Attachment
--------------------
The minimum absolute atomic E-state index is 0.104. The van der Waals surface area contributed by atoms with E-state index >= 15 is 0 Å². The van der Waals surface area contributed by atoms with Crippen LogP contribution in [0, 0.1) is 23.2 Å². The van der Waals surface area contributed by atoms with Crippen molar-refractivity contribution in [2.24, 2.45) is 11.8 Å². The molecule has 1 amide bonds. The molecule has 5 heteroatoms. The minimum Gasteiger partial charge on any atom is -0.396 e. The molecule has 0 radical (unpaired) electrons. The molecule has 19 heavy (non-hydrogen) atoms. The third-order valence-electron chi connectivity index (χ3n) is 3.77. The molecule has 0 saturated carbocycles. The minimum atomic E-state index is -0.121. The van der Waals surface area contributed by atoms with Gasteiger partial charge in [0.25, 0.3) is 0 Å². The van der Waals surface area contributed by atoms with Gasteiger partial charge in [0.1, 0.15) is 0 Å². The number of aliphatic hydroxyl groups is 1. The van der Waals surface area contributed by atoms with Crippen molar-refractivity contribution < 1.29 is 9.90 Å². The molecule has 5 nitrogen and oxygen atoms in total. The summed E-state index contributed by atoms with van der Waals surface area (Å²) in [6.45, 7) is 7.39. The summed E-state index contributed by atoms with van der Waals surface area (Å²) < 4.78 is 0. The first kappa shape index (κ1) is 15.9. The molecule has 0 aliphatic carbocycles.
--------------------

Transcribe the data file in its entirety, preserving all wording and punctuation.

The minimum absolute atomic E-state index is 0.104. The van der Waals surface area contributed by atoms with E-state index >= 15 is 0 Å². The van der Waals surface area contributed by atoms with Crippen LogP contribution in [0, 0.1) is 23.2 Å². The van der Waals surface area contributed by atoms with Crippen molar-refractivity contribution in [2.24, 2.45) is 11.8 Å². The molecule has 1 amide bonds. The molecule has 5 heteroatoms. The minimum Gasteiger partial charge on any atom is -0.396 e. The molecule has 0 radical (unpaired) electrons. The molecule has 19 heavy (non-hydrogen) atoms. The third-order valence-electron chi connectivity index (χ3n) is 3.77. The molecule has 0 saturated carbocycles. The minimum atomic E-state index is -0.121. The van der Waals surface area contributed by atoms with Gasteiger partial charge in [0.25, 0.3) is 0 Å². The van der Waals surface area contributed by atoms with Gasteiger partial charge in [0.1, 0.15) is 0 Å². The number of aliphatic hydroxyl groups is 1. The van der Waals surface area contributed by atoms with Crippen molar-refractivity contribution < 1.29 is 9.90 Å². The molecule has 5 nitrogen and oxygen atoms in total. The summed E-state index contributed by atoms with van der Waals surface area (Å²) in [6.45, 7) is 7.39. The summed E-state index contributed by atoms with van der Waals surface area (Å²) < 4.78 is 0. The first kappa shape index (κ1) is 15.9. The molecule has 0 aliphatic carbocycles.